Bridge lending “creates an opportunity for an experienced developer to acquire the asset at a good price, turn it around and divest or acquire permanent financing,” explained Steve Bennett, Senior Director Loan Originator of Franklin Street Capital Advisors. “A bridge loan structure will allow thBridge lending “creates an opportunity for an experienced developer to acquire the asset at a good price, turn it around and divest or acquire permanent financing,” explained Steve Bennett, Senior Director Loan Originator of Franklin Street Capital Advisors. “A bridge loan structure will allow the owner to maximize leverage, take cash out for renovations and capitalize interest if the asset doesn’t produce cash flow.”
Banks typically don’t want high-risk properties on their books, which makes conventional lending hard to get. Additionally, banks often can’t underwrite a property fast enough to beat the foreclosure clock ticking on some of these assets.
“For most of these properties, the loan-to-value ratio is high, the risk is usually high and they are typically non-recourse to the borrower. These factors make them non-starters for most commercial banks,” Bennett said.
According to Salvatore M. Buscemi, Managing Director of Dandrew Partners, LLC, and author of Making the Yield: Hard Money Lending Uncovered, bridge lenders see the potential value in distressed properties, whereas banks prefer stabilized properties.
Banks, Buscemi explained, sell their loans to life insurance companies and pension funds. “The last thing those companies want is to deal with having a loan that’s being paid off very quickly,” he said. “They are looking for longevity.”
Investors backing banks don’t want to risk writing loans on properties with an indeterminate term and success probability. “These rehab properties have risk. You don’t know if the key event is going to happen,” Buscemi said. “That’s why private lending has always been there. It is more expensive, but it’s the access to capital that’s important not the price of capital that you are paying for.”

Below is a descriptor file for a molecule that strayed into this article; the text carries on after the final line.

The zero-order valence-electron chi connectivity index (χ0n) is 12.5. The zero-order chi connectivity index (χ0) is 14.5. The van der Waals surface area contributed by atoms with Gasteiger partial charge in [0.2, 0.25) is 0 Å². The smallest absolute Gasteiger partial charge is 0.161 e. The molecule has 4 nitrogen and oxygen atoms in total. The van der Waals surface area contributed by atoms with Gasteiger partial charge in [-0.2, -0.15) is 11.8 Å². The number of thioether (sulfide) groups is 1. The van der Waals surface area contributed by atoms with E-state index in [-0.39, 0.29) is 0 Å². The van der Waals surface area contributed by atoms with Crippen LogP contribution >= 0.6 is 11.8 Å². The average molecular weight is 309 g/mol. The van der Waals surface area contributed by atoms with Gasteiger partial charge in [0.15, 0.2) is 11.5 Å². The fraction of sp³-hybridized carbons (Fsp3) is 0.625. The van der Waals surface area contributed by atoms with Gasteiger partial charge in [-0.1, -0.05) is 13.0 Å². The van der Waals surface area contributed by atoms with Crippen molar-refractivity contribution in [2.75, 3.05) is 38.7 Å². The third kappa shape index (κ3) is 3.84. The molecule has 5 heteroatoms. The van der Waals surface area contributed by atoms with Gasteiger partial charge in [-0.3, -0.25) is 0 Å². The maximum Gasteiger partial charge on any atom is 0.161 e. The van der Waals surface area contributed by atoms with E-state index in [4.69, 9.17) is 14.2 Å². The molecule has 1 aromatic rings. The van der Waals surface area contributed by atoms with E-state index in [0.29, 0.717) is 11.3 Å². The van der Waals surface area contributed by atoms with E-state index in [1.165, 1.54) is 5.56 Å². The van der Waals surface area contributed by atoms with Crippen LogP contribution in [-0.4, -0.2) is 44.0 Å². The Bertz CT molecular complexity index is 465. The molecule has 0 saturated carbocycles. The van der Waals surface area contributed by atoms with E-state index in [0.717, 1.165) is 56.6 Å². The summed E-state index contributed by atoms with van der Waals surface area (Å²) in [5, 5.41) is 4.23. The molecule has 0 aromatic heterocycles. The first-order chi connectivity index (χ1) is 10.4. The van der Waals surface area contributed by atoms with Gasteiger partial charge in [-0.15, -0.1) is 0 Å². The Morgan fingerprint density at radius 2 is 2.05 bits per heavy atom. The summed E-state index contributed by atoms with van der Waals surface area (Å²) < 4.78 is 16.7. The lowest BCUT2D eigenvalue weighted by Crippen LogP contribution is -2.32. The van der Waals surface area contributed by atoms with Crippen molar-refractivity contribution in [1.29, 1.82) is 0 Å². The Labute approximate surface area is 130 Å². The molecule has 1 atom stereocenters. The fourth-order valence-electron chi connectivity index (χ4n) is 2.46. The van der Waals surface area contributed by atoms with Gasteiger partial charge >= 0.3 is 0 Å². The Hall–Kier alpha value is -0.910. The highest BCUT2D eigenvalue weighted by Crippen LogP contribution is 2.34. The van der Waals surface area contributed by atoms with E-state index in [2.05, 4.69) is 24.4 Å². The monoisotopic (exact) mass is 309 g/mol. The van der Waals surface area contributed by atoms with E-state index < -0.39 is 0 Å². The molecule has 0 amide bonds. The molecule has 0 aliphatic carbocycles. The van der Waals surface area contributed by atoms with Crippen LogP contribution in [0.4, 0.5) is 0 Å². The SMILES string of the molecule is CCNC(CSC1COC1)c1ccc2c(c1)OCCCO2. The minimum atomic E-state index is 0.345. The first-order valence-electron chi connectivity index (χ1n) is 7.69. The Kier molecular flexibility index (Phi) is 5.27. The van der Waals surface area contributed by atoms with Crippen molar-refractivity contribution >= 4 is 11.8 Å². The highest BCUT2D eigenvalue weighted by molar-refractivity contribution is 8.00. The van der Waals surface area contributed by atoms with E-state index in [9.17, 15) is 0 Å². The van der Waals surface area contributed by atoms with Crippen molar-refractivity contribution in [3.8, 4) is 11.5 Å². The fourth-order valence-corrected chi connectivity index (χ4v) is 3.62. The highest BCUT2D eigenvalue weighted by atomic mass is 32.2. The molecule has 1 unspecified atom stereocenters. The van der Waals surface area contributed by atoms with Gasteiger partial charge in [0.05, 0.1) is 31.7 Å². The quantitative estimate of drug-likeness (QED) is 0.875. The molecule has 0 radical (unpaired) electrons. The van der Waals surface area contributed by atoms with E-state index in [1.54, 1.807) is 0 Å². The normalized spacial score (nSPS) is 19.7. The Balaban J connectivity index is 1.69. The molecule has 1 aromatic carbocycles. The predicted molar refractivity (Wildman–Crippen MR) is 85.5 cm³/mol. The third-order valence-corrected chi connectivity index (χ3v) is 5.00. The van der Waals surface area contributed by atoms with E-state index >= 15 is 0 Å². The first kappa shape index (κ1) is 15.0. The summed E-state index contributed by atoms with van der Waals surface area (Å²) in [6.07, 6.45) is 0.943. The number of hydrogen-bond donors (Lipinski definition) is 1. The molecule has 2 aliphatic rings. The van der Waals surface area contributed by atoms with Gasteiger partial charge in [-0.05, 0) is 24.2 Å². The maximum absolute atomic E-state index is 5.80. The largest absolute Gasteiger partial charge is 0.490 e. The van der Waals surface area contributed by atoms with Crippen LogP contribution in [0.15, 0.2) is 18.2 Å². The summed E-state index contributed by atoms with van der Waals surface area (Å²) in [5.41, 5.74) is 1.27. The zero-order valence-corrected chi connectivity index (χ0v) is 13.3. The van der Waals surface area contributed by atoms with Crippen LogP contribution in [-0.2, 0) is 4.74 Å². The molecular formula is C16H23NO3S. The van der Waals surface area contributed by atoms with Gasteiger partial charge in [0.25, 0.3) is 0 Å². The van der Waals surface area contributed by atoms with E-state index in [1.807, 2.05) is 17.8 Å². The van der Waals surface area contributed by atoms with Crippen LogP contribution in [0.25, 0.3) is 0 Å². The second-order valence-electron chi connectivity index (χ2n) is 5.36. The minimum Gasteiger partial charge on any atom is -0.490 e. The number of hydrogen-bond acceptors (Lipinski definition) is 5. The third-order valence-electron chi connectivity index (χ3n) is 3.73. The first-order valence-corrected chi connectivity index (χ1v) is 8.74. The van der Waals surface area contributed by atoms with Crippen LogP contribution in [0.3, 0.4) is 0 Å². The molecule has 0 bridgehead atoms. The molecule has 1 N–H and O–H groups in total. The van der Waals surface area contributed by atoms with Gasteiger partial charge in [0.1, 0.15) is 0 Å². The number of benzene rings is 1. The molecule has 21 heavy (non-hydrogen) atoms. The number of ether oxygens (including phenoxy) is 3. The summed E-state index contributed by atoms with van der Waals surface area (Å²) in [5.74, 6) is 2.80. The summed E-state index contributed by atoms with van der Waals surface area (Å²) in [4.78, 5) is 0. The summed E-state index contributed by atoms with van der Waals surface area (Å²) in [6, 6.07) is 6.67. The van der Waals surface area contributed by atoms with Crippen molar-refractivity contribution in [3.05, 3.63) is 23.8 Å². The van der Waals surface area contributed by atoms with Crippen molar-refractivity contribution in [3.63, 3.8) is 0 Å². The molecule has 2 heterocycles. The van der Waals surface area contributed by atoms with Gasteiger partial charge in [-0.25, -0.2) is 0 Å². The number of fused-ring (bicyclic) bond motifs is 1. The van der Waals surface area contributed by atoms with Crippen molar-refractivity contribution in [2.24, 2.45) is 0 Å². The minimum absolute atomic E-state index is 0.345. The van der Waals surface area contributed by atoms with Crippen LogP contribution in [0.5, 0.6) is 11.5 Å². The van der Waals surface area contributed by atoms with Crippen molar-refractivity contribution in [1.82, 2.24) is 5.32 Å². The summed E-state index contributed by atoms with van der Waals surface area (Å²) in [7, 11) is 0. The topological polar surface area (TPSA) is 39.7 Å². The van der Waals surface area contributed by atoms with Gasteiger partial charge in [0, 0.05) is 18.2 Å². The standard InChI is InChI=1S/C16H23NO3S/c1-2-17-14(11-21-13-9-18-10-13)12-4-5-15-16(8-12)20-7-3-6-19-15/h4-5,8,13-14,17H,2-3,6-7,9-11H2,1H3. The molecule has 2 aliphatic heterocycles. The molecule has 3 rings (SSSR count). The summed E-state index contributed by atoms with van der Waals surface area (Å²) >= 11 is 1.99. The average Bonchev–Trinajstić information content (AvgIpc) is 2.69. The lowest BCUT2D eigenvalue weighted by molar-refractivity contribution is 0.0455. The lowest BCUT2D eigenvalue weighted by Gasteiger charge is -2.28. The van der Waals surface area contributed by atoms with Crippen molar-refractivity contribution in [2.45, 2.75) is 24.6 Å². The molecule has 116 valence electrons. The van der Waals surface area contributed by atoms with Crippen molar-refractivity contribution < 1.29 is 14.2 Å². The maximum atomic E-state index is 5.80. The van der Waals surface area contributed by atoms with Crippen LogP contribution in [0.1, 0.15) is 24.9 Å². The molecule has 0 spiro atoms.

Unlike commercial banks, bridge lenders hold the loans on their balance sheets, Buscemi explained. This business model enables them to evaluate the deal and the borrower, not just the property.
“Bridge lenders don’t care if there are bumps on the credit. They care about his experience because bad operators turn good deals into bad ones, and good operators turn bad deals into good ones,” Buscemi said, adding that bridge lenders have the ability to verify that the borrower is “buying right” and will be able to get the rents or sale price he needs after the renovation.
“They are going to do their due diligence for the surrounding area to make sure they get full value, and that it’s achieved and they’re insulating themselves from the risk,” Buscemi said.
Because bridge lenders specialize in loans with high-risk collateral, it is imperative they have a deep understanding of the surrounding market and confidence in the operator’s ability to complete the project on time and on budget.
“Lenders underwrite with the assumption that they will own this asset, but the last thing they want is to take over a big renovation that turns into a financial black hole,” Bennett said.
Bridge loans not only provide developers with the ability to seize money-making opportunities, they are essential to the economic development within distressed communities.
“The capital invested in a property’s renovation and turnaround can have a big economic impact on the surrounding community,” Bennett said. “A bridge loan structure gives that developer the flexibility to implement a plan over a reasonable period of time.”